Odd

Dublin vandals steal head of 800yo mummified crusader

by Kim Boateng Posted on February 27th, 2019

Dublin, Ireland: The head of a mummified Crusader has been decapitated from its body and stolen from a crypt beneath a Dublin church.

The crypts at St Michan’s Church contain the mummified remains of Dublin families dating back to the 17th century.

Its most famous occupant is known as the Crusader, a six-foot-six (198-centimetre) soldier lain to rest 800 years ago.

But on Monday, a guide preparing to open the church to visitors discovered the crypts had been disturbed.

Police said thieves had severed the head of the Crusader and taken it with them.

“His legs were pushed up into his torso, his arms were moved to one side and his head has been decapitated,” vicar of St Michan’s and Dublin Archdeacon David Pierpoint told reporters.

“His head is gone.”

The crypt was badly damaged, the Church of Ireland said in a statement, adding that the bodies of two other mummies had also been interfered with.

It said the head of a 400-year-old nun was twisted 180 degrees to face the wrong direction, and another mummy had been turned on its side.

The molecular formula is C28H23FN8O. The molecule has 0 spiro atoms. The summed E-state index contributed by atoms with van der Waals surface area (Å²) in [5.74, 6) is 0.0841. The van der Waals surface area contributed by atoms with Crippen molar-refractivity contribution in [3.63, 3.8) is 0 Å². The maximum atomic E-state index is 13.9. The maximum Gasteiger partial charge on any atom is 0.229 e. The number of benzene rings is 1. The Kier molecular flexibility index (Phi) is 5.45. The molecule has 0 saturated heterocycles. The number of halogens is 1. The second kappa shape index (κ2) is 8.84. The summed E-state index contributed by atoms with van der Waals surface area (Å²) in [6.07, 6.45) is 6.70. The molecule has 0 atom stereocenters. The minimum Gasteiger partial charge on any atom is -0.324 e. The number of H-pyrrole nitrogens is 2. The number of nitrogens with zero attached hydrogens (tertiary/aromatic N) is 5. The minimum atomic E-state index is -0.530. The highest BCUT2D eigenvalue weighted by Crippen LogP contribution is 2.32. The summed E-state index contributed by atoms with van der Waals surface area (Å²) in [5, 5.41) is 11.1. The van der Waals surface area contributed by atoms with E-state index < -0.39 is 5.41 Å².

The crypts have been closed to the public whilst the theft is investigated.

Dublin Archbishop Michael Jackson implored the vandals to return the Crusader’s head to its rightful place at St Michan’s.

“I am shocked that someone would target this ancient burial place and desecrate the remains of those lying within it,” he said in a statement.

“Not only have these individuals desecrated the sacred crypt but they have destroyed these historic mummies, which have been preserved in St Michan’s for hundreds of years.

“I would appeal to those responsible to examine their consciences and return the head of the Crusader to its rightful place.”

The weekend break-in was not the first time the crypt at St Michan’s had been vandalised.

In an interview with the Irish Times, Archdeacon Pierpoint recalled an incident in 1996 when a group of teenagers took some of the bodies from their coffins and played football with their heads.

“Thankfully at that time the guards did their jobs extremely well and they caught the perpetrators,” he said.

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